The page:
Curiously for a pair of prominent scientists, they responded to the professors’ assertion that “Science is helping us battle worldwide crises such as Covid, global warming, carbon pollution, biodiversity loss and environmental degradation” with the baffling statement: “Putting science on a pedestal gets us no further in the solution of these crises.”
Dr Wiles also tweeted a request for reinforcements: “Calling all academics in Aotearoa New Zealand. Add your name to the open letter if you are also appalled by that letter claiming to defend science published last week in the NZ Listener. It’s caused untold harm and hurt & points to major problems with some of our colleagues.”
More than 2000 academics, students and alumni from all over New Zealand answered her call and signed (although how many had actually read the original letter to the Listener remains uncertain).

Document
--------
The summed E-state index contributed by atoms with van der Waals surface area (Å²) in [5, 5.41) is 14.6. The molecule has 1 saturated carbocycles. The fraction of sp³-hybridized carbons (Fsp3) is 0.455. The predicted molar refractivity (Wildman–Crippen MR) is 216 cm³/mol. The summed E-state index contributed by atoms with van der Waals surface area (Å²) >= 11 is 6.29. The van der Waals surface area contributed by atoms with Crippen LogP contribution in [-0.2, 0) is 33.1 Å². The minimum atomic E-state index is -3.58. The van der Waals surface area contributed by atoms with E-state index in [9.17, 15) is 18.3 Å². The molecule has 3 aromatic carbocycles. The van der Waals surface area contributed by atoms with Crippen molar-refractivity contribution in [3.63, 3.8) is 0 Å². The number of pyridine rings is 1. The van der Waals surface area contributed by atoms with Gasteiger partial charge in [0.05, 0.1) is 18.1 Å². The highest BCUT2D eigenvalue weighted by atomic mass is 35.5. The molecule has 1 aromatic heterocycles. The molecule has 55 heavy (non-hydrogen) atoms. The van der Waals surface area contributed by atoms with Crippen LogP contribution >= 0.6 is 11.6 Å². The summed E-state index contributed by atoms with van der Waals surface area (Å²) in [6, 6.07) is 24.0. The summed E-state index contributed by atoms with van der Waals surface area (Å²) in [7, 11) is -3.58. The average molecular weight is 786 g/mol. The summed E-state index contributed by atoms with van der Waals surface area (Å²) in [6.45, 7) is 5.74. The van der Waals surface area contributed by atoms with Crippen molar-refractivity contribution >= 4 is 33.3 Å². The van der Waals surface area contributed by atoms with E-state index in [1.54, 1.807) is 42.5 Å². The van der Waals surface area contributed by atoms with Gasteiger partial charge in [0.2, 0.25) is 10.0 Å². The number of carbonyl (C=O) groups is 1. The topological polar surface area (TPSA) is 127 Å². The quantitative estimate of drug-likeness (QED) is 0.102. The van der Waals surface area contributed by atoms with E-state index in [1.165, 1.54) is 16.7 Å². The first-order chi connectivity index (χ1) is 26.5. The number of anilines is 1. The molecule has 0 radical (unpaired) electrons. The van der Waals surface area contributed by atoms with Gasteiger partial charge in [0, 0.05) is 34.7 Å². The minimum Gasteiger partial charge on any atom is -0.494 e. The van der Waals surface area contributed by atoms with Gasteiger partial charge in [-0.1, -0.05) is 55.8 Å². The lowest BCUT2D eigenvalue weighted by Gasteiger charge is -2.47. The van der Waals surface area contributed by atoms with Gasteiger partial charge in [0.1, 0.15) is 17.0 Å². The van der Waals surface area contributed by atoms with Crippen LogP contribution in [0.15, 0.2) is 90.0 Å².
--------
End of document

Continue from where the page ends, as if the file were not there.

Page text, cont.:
Challenged by a Māori academic to elaborate his understanding of the need of young Māori scholars, Cooper provided a comprehensive response which Adams has quoted at length.
“In all, I estimate that I have provided substantive input and career guidance to as many as 5000 young Māori over 30+ years in these various roles.
“So this is how I know about young Māori and their aspirations.”
Graham Adams has revisited the inquisition today in an article posted on Kiwiblog which examined the work of Michael Corballis.
He quoted a tweet from the celebrity scientist and public intellectual, Steven Pinker, who told his 736,000 followers:
“Sad to learn of the death of cognitive psychologist Michael Corballis, who taught me stats at McGill (I cite his lectures in Rationality) & did brilliant work on handedness, mental rotation, & [evolution] of lang. Also urbane, charming, witty, irreverent.”